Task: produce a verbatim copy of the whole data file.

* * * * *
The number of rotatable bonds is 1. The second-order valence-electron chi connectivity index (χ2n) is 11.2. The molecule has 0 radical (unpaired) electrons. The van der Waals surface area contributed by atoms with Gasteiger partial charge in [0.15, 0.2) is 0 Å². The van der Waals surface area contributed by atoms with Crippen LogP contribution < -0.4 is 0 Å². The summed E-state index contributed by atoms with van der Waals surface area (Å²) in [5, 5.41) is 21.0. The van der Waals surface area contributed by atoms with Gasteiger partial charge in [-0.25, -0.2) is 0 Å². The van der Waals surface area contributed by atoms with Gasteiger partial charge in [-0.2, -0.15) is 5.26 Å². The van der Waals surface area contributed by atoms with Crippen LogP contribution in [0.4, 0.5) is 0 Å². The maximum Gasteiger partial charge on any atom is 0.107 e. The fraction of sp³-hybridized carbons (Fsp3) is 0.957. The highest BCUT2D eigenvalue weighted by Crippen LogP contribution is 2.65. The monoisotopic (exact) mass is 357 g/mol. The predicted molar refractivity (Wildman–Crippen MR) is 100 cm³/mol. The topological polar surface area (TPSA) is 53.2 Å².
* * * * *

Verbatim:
The number of rotatable bonds is 1. The second-order valence-electron chi connectivity index (χ2n) is 11.2. The molecule has 0 radical (unpaired) electrons. The van der Waals surface area contributed by atoms with Gasteiger partial charge in [0.15, 0.2) is 0 Å². The van der Waals surface area contributed by atoms with Crippen LogP contribution < -0.4 is 0 Å². The summed E-state index contributed by atoms with van der Waals surface area (Å²) in [5, 5.41) is 21.0. The van der Waals surface area contributed by atoms with Gasteiger partial charge in [-0.25, -0.2) is 0 Å². The van der Waals surface area contributed by atoms with Gasteiger partial charge in [-0.2, -0.15) is 5.26 Å². The van der Waals surface area contributed by atoms with Crippen LogP contribution in [0.4, 0.5) is 0 Å². The maximum Gasteiger partial charge on any atom is 0.107 e. The fraction of sp³-hybridized carbons (Fsp3) is 0.957. The highest BCUT2D eigenvalue weighted by Crippen LogP contribution is 2.65. The monoisotopic (exact) mass is 357 g/mol. The predicted molar refractivity (Wildman–Crippen MR) is 100 cm³/mol. The topological polar surface area (TPSA) is 53.2 Å².